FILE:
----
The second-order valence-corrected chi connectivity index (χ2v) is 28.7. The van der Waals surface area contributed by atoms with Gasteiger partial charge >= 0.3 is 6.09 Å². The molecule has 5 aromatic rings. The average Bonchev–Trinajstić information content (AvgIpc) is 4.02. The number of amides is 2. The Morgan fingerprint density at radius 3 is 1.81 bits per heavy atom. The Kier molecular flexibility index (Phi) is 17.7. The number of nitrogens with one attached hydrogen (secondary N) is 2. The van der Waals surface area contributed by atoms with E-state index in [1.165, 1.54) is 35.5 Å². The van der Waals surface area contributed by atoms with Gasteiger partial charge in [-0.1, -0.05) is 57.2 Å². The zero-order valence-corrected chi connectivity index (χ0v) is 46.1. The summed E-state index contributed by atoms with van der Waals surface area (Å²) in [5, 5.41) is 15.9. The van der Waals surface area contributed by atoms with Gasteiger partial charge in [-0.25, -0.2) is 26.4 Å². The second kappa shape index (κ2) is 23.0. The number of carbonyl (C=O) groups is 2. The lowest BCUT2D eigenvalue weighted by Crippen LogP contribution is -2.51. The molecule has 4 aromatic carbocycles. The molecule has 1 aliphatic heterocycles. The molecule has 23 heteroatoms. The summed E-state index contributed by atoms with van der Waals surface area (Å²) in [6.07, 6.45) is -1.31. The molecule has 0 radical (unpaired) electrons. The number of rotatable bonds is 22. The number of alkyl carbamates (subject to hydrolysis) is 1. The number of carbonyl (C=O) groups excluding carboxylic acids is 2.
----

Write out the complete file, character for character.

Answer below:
The second-order valence-corrected chi connectivity index (χ2v) is 28.7. The van der Waals surface area contributed by atoms with Gasteiger partial charge >= 0.3 is 6.09 Å². The molecule has 5 aromatic rings. The average Bonchev–Trinajstić information content (AvgIpc) is 4.02. The number of amides is 2. The Morgan fingerprint density at radius 3 is 1.81 bits per heavy atom. The Kier molecular flexibility index (Phi) is 17.7. The number of nitrogens with one attached hydrogen (secondary N) is 2. The van der Waals surface area contributed by atoms with E-state index in [1.165, 1.54) is 35.5 Å². The van der Waals surface area contributed by atoms with Gasteiger partial charge in [-0.1, -0.05) is 57.2 Å². The zero-order valence-corrected chi connectivity index (χ0v) is 46.1. The summed E-state index contributed by atoms with van der Waals surface area (Å²) in [5, 5.41) is 15.9. The van der Waals surface area contributed by atoms with Gasteiger partial charge in [-0.25, -0.2) is 26.4 Å². The second kappa shape index (κ2) is 23.0. The number of carbonyl (C=O) groups is 2. The lowest BCUT2D eigenvalue weighted by Crippen LogP contribution is -2.51. The molecule has 4 aromatic carbocycles. The molecule has 1 aliphatic heterocycles. The molecule has 23 heteroatoms. The summed E-state index contributed by atoms with van der Waals surface area (Å²) in [6.07, 6.45) is -1.31. The molecule has 0 radical (unpaired) electrons. The number of rotatable bonds is 22. The number of alkyl carbamates (subject to hydrolysis) is 1. The number of carbonyl (C=O) groups excluding carboxylic acids is 2.